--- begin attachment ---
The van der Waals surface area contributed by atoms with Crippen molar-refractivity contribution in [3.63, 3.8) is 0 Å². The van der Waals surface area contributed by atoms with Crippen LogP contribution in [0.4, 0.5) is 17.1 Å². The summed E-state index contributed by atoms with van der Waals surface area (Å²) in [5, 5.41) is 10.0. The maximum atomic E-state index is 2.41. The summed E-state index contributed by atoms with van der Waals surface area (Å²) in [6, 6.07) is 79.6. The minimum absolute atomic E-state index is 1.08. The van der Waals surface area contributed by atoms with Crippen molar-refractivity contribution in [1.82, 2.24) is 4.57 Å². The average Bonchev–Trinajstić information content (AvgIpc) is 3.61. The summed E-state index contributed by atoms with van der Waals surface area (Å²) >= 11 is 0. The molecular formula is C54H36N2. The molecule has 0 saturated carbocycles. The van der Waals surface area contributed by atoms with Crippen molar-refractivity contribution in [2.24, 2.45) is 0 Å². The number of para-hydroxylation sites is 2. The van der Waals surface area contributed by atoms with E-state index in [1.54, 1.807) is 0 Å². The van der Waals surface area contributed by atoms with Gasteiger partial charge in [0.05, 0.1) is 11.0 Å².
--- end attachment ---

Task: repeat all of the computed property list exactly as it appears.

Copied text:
The van der Waals surface area contributed by atoms with Crippen molar-refractivity contribution in [3.63, 3.8) is 0 Å². The van der Waals surface area contributed by atoms with Crippen LogP contribution in [0.4, 0.5) is 17.1 Å². The summed E-state index contributed by atoms with van der Waals surface area (Å²) in [5, 5.41) is 10.0. The maximum atomic E-state index is 2.41. The summed E-state index contributed by atoms with van der Waals surface area (Å²) in [6, 6.07) is 79.6. The minimum absolute atomic E-state index is 1.08. The van der Waals surface area contributed by atoms with Crippen molar-refractivity contribution in [1.82, 2.24) is 4.57 Å². The average Bonchev–Trinajstić information content (AvgIpc) is 3.61. The summed E-state index contributed by atoms with van der Waals surface area (Å²) >= 11 is 0. The molecular formula is C54H36N2. The molecule has 0 saturated carbocycles. The van der Waals surface area contributed by atoms with Crippen molar-refractivity contribution in [2.24, 2.45) is 0 Å². The number of para-hydroxylation sites is 2. The van der Waals surface area contributed by atoms with E-state index in [1.54, 1.807) is 0 Å². The van der Waals surface area contributed by atoms with Gasteiger partial charge in [0.05, 0.1) is 11.0 Å².